A healthy succulent should be full and have leaves that start from the base of the plant and are closely spaced. Succulents are often called “compact” because the leaves grow closely together and can seem to be bunched up. … They might also be denser in how they grow, with thick rosettes of leaves.
Besides, how do I make sure my succulent is healthy?
8 Foolproof Ways to Keep Your Succulents Alive
- Give them breathing room. …
- Provide some shade. …
- Start with the right soil. …
- Low-water isn’t no-water. …
- Include drainage. …
- Succulents need food, too. …
- Rethink propagation. …
- Beware of frost.
Similarly, what does a stressed succulent look like?
Basically, observe the plant. If it’s leaves are margined or tipped in red, it’s a likely prospect. But if excess heat, sun or cold makes its tips shrivel and turn beigey-gray, it’s suffering.
How do I know if my succulent is happy?
As long as the leaves in the center look happy and healthy and it’s only the bottom leaves shedding, this is a sign your succulent is thriving! * If all the leaves are falling off, or if they turn yellow and mushy rather than drying out, this is a good indicator your plant is being over-watered!
Signs Your Succulent Has Been Overwatered
The first sign of overwatering to watch for is discoloration and change in the leaves’ form. You’ll notice the leaves becoming translucent, soft, and squishy, and unlike those that have been under-watered, they will be dropped by the plant rather than recovered.
Succulents love direct sun, but if yours is sitting in the same exact spot day after day, it’s likely that only one side is getting enough light. … Succulents will lean towards the sun, so rotating them will help them stand up straight. (Leaning may also be a sign that they need to be in a sunnier spot.)
Lack of sunlight
- Lower or bottom leaves will start to arch and point downwards, instead of upward as light deprivation continues.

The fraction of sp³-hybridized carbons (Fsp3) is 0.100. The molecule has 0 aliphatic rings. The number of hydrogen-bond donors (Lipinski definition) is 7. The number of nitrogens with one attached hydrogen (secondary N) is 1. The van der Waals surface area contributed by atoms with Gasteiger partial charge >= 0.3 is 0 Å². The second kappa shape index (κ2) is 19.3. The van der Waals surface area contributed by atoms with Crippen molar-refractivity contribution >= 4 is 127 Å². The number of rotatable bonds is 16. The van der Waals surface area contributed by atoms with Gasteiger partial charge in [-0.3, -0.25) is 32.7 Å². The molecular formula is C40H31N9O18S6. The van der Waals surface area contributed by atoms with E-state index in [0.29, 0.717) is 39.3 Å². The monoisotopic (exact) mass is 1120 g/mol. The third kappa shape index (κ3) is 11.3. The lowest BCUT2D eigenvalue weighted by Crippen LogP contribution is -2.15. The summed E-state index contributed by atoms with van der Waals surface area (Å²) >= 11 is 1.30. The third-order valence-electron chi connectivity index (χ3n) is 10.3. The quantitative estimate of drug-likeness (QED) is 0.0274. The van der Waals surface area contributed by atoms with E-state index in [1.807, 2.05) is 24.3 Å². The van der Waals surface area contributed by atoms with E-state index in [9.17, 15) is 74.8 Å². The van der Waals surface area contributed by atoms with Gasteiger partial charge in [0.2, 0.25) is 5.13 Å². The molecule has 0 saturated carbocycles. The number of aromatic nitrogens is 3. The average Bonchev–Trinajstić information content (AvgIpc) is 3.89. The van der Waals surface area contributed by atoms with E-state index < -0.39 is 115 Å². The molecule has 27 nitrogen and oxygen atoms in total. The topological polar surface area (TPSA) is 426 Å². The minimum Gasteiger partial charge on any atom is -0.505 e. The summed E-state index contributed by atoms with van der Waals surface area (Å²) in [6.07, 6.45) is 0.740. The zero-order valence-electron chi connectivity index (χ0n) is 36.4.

- Succulent with round leaves like String of Pearls will show sign of elongated leaves and spaced a bit further apart than normal.
When succulents are indoors it’s often hard for them to get enough sunlight. Outdoors they generally need about 6 hours of bright, indirect sunlight each day. However, indoors, you’ll want to place your succulents near a window that gets light all day.
Succulents need bright sunlight all day or at least 6 hours a day to become “stressed” and display their bright colors. If you grow succulents indoors, south-facing windows are a must to allow your plants to receive enough sunlight, grow healthily and maintain their vibrant red/pink color.
Succulents turn red because of extreme conditions such as sun exposure, extreme temperatures, under-watering, inadequate nutrition and poor soil. Basically, succulents change colors when they are under stress. That change in color is an adaptive response to the changes in the environment.
Some succulent plants naturally get reddish tips on their leaves when exposed to full sun or extreme heat. The plant is coping with the extreme heat by producing a red pigment (carotenoids) on its foliage to protect itself from sunburn.